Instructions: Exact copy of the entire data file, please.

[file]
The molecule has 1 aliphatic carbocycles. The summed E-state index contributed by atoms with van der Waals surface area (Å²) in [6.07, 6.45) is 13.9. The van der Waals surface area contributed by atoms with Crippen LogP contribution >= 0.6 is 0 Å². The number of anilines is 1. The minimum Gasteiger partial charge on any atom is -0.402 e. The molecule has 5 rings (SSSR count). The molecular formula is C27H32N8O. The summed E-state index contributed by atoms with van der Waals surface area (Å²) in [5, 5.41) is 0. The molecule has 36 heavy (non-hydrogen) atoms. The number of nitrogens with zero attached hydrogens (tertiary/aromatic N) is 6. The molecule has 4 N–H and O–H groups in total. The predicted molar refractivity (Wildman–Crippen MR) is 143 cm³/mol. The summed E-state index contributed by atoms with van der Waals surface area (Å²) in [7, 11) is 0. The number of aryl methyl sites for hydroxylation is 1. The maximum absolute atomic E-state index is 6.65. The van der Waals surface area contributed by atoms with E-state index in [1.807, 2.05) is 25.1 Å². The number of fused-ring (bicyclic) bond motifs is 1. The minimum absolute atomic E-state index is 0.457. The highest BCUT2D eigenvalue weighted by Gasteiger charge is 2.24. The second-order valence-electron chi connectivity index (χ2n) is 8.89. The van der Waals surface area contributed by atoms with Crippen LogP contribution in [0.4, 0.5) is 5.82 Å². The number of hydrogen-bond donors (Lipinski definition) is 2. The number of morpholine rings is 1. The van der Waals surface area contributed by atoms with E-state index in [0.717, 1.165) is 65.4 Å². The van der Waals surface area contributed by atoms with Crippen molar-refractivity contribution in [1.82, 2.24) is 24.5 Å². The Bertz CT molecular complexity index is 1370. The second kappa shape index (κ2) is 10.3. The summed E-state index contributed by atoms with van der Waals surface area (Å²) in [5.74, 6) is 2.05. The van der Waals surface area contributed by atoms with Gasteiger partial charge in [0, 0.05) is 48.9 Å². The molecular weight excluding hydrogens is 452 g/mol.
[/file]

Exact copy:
The molecule has 1 aliphatic carbocycles. The summed E-state index contributed by atoms with van der Waals surface area (Å²) in [6.07, 6.45) is 13.9. The van der Waals surface area contributed by atoms with Crippen LogP contribution >= 0.6 is 0 Å². The number of anilines is 1. The minimum Gasteiger partial charge on any atom is -0.402 e. The molecule has 5 rings (SSSR count). The molecular formula is C27H32N8O. The summed E-state index contributed by atoms with van der Waals surface area (Å²) in [5, 5.41) is 0. The molecule has 36 heavy (non-hydrogen) atoms. The number of nitrogens with zero attached hydrogens (tertiary/aromatic N) is 6. The molecule has 4 N–H and O–H groups in total. The predicted molar refractivity (Wildman–Crippen MR) is 143 cm³/mol. The summed E-state index contributed by atoms with van der Waals surface area (Å²) in [7, 11) is 0. The number of aryl methyl sites for hydroxylation is 1. The maximum absolute atomic E-state index is 6.65. The van der Waals surface area contributed by atoms with E-state index in [1.807, 2.05) is 25.1 Å². The number of fused-ring (bicyclic) bond motifs is 1. The minimum absolute atomic E-state index is 0.457. The highest BCUT2D eigenvalue weighted by Gasteiger charge is 2.24. The second-order valence-electron chi connectivity index (χ2n) is 8.89. The van der Waals surface area contributed by atoms with Crippen LogP contribution in [0.4, 0.5) is 5.82 Å². The number of hydrogen-bond donors (Lipinski definition) is 2. The number of morpholine rings is 1. The van der Waals surface area contributed by atoms with E-state index in [0.717, 1.165) is 65.4 Å². The van der Waals surface area contributed by atoms with Crippen molar-refractivity contribution in [1.82, 2.24) is 24.5 Å². The Bertz CT molecular complexity index is 1370. The second kappa shape index (κ2) is 10.3. The summed E-state index contributed by atoms with van der Waals surface area (Å²) in [5.74, 6) is 2.05. The van der Waals surface area contributed by atoms with Gasteiger partial charge in [0, 0.05) is 48.9 Å². The molecular weight excluding hydrogens is 452 g/mol.